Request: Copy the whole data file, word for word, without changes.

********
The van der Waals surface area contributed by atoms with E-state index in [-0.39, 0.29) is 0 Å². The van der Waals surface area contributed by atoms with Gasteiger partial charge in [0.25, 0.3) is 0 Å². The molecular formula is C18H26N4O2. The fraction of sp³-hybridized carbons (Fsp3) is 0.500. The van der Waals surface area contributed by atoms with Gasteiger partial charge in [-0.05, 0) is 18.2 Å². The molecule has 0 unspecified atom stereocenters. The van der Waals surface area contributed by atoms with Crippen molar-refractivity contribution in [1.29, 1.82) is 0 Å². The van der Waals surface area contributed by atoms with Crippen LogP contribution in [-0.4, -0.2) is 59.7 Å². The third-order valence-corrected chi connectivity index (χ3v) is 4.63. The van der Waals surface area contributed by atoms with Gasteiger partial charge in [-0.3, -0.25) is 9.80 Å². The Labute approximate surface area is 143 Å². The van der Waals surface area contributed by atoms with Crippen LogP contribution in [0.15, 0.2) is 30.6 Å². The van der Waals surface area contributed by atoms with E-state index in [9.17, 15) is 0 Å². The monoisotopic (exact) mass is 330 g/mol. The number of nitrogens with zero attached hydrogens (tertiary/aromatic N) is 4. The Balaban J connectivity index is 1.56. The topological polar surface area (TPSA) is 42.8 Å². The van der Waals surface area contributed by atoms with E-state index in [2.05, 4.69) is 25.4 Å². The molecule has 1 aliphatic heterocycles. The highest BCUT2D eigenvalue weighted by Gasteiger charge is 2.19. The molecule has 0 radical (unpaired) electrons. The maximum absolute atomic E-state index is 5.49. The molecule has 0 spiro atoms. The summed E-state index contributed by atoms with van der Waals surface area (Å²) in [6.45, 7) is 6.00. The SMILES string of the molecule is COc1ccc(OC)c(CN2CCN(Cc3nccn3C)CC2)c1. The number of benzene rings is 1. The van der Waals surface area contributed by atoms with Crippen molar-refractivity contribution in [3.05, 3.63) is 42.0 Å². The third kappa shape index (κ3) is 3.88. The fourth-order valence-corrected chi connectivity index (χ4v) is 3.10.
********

The van der Waals surface area contributed by atoms with E-state index in [-0.39, 0.29) is 0 Å². The van der Waals surface area contributed by atoms with Gasteiger partial charge in [0.25, 0.3) is 0 Å². The molecular formula is C18H26N4O2. The fraction of sp³-hybridized carbons (Fsp3) is 0.500. The van der Waals surface area contributed by atoms with Gasteiger partial charge in [-0.05, 0) is 18.2 Å². The molecule has 0 unspecified atom stereocenters. The van der Waals surface area contributed by atoms with Crippen molar-refractivity contribution in [1.29, 1.82) is 0 Å². The van der Waals surface area contributed by atoms with Crippen LogP contribution in [-0.4, -0.2) is 59.7 Å². The third-order valence-corrected chi connectivity index (χ3v) is 4.63. The van der Waals surface area contributed by atoms with Gasteiger partial charge in [-0.3, -0.25) is 9.80 Å². The Labute approximate surface area is 143 Å². The van der Waals surface area contributed by atoms with Crippen LogP contribution in [0.15, 0.2) is 30.6 Å². The van der Waals surface area contributed by atoms with E-state index in [9.17, 15) is 0 Å². The monoisotopic (exact) mass is 330 g/mol. The number of nitrogens with zero attached hydrogens (tertiary/aromatic N) is 4. The Balaban J connectivity index is 1.56. The topological polar surface area (TPSA) is 42.8 Å². The van der Waals surface area contributed by atoms with E-state index in [2.05, 4.69) is 25.4 Å². The molecule has 1 aliphatic heterocycles. The highest BCUT2D eigenvalue weighted by Gasteiger charge is 2.19. The molecule has 0 radical (unpaired) electrons. The maximum absolute atomic E-state index is 5.49. The molecule has 0 spiro atoms. The summed E-state index contributed by atoms with van der Waals surface area (Å²) in [6.45, 7) is 6.00. The SMILES string of the molecule is COc1ccc(OC)c(CN2CCN(Cc3nccn3C)CC2)c1. The number of benzene rings is 1. The van der Waals surface area contributed by atoms with Crippen molar-refractivity contribution in [3.05, 3.63) is 42.0 Å². The third kappa shape index (κ3) is 3.88. The fourth-order valence-corrected chi connectivity index (χ4v) is 3.10.